I interviewed President Nixon twice, for around 10 minutes each time, once at Yankee Stadium, the other at Shea. It was surreal, like talking to Mount Rushmore. We talked only about baseball, not politics. And once he knew your name, he'd repeat it in his answers. Old political trick, I surmised. To get me to like him, feel comfortable with him.
I interviewed Kareem Abdul-Jabbar, who absolutely loathed the media, for 10 straight days, seven of them in California (including several days in the living room of his Beverly Hills home, all the way on top of a hill)and three in Arizona. He was so incredibly moody, and those moods could shift suddenly, in a matter of minutes sometimes. From friendly to angry. From likeable to defensive. Very challenging interview. Very hostile environment most of the time. Felt like I was walking on eggshells. Still, I came away thinking he was the most intelligent athlete I'd ever met.
I interviewed the actor Dennis Hopper on a golf course in Simi Valley, as well as in the limo that drove us for 40 minutes there. Met him very early in the morning (around 5 am) at his home in Venice. He made me coffee and was very nice to me. In fact, I was so unprepared for the rare California frigidness (it was around 40 degrees, if that much, and I had only packed short sleeve shirts)that he loaned me a sweater and jacket (which were so small on me). He was giving in the interview, but tough to keep on track. He'd go off on these wild tangents and never come back to question I asked. Plus, about some recollections, he'd go totally blank. Loved him, though. He was funny and bright and intense and loved talking about James Dean and Natalie Wood, as well as his obsession for golf.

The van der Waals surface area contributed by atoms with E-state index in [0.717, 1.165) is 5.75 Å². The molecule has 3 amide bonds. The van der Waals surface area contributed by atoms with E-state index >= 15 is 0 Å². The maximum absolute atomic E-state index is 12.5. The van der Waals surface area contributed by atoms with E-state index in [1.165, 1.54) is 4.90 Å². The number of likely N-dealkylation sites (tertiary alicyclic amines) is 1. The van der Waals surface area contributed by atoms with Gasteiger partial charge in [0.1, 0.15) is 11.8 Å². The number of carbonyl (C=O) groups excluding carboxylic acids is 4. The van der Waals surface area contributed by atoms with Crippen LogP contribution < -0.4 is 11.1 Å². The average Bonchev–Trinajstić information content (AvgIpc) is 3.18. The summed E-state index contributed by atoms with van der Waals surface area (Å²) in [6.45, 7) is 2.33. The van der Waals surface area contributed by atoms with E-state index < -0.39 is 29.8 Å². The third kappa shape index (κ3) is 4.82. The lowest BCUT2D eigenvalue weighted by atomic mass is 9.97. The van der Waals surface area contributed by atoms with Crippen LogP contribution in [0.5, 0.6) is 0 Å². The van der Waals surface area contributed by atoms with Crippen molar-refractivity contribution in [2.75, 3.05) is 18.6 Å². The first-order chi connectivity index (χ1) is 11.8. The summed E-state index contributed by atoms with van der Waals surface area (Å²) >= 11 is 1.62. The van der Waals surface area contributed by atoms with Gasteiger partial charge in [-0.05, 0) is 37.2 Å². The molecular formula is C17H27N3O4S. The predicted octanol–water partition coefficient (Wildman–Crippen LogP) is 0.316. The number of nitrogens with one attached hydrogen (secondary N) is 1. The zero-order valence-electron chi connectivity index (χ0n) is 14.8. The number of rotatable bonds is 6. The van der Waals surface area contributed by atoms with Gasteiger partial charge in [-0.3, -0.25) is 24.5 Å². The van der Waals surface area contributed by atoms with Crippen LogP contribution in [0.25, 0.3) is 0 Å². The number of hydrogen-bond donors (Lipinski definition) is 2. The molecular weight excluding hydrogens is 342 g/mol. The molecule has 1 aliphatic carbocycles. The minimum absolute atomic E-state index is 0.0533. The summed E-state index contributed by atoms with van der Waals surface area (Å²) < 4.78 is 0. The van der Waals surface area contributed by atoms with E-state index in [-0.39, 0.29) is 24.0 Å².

I interviewed Joey Pants (Pantoliano) in a resturant in Connecticut. Crazy guy. Another guy who went off on tangents, never to return. One thing: he was passionate about everything. Politics. Acting. Whatever. In fact, at one point during our interview, he suddenly began talking to me not as Joey but in character--as psychopath Ralphie of the Sopranos. I thought I was about to get whacked!
And I interviewed Ozzie Smith for a week in St. Louis, at a time when the Cardinals were trying to make him go away. He was not the back-flipping Oz, I can tell you that. He was surprisingly very little fun at all. A guy who turns on the dazzle in public, but turns it off completely in private.
Anyway, those are five quick ones that come to mind right now, as I battle another night of insomnia. LOL
I'm going to write a how-to on interviewing for the newsletter, where I'll go into these memorable interviews in depth.